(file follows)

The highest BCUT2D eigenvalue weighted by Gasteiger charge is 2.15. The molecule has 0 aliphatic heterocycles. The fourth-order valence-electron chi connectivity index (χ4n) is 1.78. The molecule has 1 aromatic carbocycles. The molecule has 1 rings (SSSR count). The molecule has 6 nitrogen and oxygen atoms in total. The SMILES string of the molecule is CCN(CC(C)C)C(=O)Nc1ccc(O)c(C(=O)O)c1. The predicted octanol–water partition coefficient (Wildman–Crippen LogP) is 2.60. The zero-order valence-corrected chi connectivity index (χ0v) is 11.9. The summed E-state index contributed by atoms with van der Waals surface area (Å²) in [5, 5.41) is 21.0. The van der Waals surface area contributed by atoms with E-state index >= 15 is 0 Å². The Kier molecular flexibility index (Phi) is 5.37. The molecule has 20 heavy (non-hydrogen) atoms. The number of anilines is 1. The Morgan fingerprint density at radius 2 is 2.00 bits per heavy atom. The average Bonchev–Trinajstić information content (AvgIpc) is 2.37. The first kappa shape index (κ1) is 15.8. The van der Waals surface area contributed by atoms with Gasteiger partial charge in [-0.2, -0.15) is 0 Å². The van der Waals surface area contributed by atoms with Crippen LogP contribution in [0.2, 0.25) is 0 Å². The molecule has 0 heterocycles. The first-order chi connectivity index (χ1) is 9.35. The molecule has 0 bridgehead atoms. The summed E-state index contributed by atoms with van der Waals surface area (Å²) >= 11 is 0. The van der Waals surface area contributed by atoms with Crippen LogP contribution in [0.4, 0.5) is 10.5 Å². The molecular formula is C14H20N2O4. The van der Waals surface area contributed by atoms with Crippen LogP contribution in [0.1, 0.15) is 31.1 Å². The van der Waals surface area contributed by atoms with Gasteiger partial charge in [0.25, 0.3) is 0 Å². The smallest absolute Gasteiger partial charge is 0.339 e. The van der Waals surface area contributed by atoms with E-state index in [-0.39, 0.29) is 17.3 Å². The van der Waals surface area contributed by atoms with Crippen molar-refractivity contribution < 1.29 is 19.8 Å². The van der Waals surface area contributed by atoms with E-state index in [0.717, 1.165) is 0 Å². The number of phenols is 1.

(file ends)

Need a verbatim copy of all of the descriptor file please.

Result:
The highest BCUT2D eigenvalue weighted by Gasteiger charge is 2.15. The molecule has 0 aliphatic heterocycles. The fourth-order valence-electron chi connectivity index (χ4n) is 1.78. The molecule has 1 aromatic carbocycles. The molecule has 1 rings (SSSR count). The molecule has 6 nitrogen and oxygen atoms in total. The SMILES string of the molecule is CCN(CC(C)C)C(=O)Nc1ccc(O)c(C(=O)O)c1. The predicted octanol–water partition coefficient (Wildman–Crippen LogP) is 2.60. The zero-order valence-corrected chi connectivity index (χ0v) is 11.9. The summed E-state index contributed by atoms with van der Waals surface area (Å²) in [5, 5.41) is 21.0. The van der Waals surface area contributed by atoms with E-state index >= 15 is 0 Å². The Kier molecular flexibility index (Phi) is 5.37. The molecule has 20 heavy (non-hydrogen) atoms. The number of anilines is 1. The Morgan fingerprint density at radius 2 is 2.00 bits per heavy atom. The average Bonchev–Trinajstić information content (AvgIpc) is 2.37. The first kappa shape index (κ1) is 15.8. The van der Waals surface area contributed by atoms with Gasteiger partial charge in [-0.2, -0.15) is 0 Å². The van der Waals surface area contributed by atoms with Crippen LogP contribution in [0.2, 0.25) is 0 Å². The molecule has 0 heterocycles. The first-order chi connectivity index (χ1) is 9.35. The molecule has 0 bridgehead atoms. The summed E-state index contributed by atoms with van der Waals surface area (Å²) >= 11 is 0. The van der Waals surface area contributed by atoms with Crippen LogP contribution in [0.4, 0.5) is 10.5 Å². The molecular formula is C14H20N2O4. The van der Waals surface area contributed by atoms with Crippen LogP contribution in [0.1, 0.15) is 31.1 Å². The van der Waals surface area contributed by atoms with Gasteiger partial charge in [0.25, 0.3) is 0 Å². The smallest absolute Gasteiger partial charge is 0.339 e. The van der Waals surface area contributed by atoms with E-state index in [-0.39, 0.29) is 17.3 Å². The van der Waals surface area contributed by atoms with Crippen molar-refractivity contribution < 1.29 is 19.8 Å². The van der Waals surface area contributed by atoms with E-state index in [0.717, 1.165) is 0 Å². The number of phenols is 1.